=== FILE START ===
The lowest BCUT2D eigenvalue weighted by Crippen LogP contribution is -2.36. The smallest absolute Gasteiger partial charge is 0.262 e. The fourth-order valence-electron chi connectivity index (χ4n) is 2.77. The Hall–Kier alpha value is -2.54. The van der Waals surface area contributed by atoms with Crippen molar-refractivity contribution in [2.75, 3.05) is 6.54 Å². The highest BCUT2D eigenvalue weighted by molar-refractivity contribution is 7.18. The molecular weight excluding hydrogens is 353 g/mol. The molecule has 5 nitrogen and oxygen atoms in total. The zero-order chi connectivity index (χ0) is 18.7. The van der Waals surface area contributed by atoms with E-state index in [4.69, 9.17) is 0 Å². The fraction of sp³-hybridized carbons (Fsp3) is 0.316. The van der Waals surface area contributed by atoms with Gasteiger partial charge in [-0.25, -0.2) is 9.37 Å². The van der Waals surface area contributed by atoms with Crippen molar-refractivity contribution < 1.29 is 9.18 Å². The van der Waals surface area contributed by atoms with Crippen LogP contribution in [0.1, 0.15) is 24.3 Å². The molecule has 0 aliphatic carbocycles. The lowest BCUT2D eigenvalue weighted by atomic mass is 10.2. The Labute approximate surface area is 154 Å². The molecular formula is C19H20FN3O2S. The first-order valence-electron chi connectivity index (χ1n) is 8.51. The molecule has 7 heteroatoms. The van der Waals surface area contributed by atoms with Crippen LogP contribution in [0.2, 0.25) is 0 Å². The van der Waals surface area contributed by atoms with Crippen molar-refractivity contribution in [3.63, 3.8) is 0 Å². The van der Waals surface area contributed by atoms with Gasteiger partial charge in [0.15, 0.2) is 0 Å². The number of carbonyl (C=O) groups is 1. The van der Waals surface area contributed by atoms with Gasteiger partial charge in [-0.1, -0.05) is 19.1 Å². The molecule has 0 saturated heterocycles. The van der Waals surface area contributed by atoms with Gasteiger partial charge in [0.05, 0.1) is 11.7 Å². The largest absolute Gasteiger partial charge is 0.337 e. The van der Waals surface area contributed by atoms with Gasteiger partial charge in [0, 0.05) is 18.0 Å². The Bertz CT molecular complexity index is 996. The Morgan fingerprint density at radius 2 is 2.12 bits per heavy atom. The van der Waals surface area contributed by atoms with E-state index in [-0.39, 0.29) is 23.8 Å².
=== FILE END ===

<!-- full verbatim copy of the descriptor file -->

The lowest BCUT2D eigenvalue weighted by Crippen LogP contribution is -2.36. The smallest absolute Gasteiger partial charge is 0.262 e. The fourth-order valence-electron chi connectivity index (χ4n) is 2.77. The Hall–Kier alpha value is -2.54. The van der Waals surface area contributed by atoms with Crippen molar-refractivity contribution in [2.75, 3.05) is 6.54 Å². The highest BCUT2D eigenvalue weighted by molar-refractivity contribution is 7.18. The molecular weight excluding hydrogens is 353 g/mol. The molecule has 5 nitrogen and oxygen atoms in total. The zero-order chi connectivity index (χ0) is 18.7. The van der Waals surface area contributed by atoms with E-state index in [4.69, 9.17) is 0 Å². The fraction of sp³-hybridized carbons (Fsp3) is 0.316. The van der Waals surface area contributed by atoms with Gasteiger partial charge in [-0.25, -0.2) is 9.37 Å². The van der Waals surface area contributed by atoms with Crippen molar-refractivity contribution < 1.29 is 9.18 Å². The van der Waals surface area contributed by atoms with Crippen LogP contribution in [0.1, 0.15) is 24.3 Å². The molecule has 0 aliphatic carbocycles. The lowest BCUT2D eigenvalue weighted by atomic mass is 10.2. The Labute approximate surface area is 154 Å². The molecular formula is C19H20FN3O2S. The first-order valence-electron chi connectivity index (χ1n) is 8.51. The molecule has 7 heteroatoms. The van der Waals surface area contributed by atoms with Crippen LogP contribution in [0.2, 0.25) is 0 Å². The van der Waals surface area contributed by atoms with Crippen molar-refractivity contribution in [3.63, 3.8) is 0 Å². The van der Waals surface area contributed by atoms with Gasteiger partial charge in [0.15, 0.2) is 0 Å². The number of carbonyl (C=O) groups is 1. The van der Waals surface area contributed by atoms with Gasteiger partial charge in [-0.1, -0.05) is 19.1 Å². The molecule has 0 saturated heterocycles. The van der Waals surface area contributed by atoms with Gasteiger partial charge in [0.05, 0.1) is 11.7 Å². The largest absolute Gasteiger partial charge is 0.337 e. The van der Waals surface area contributed by atoms with Gasteiger partial charge in [0, 0.05) is 18.0 Å². The Bertz CT molecular complexity index is 996. The Morgan fingerprint density at radius 2 is 2.12 bits per heavy atom. The van der Waals surface area contributed by atoms with E-state index in [-0.39, 0.29) is 23.8 Å².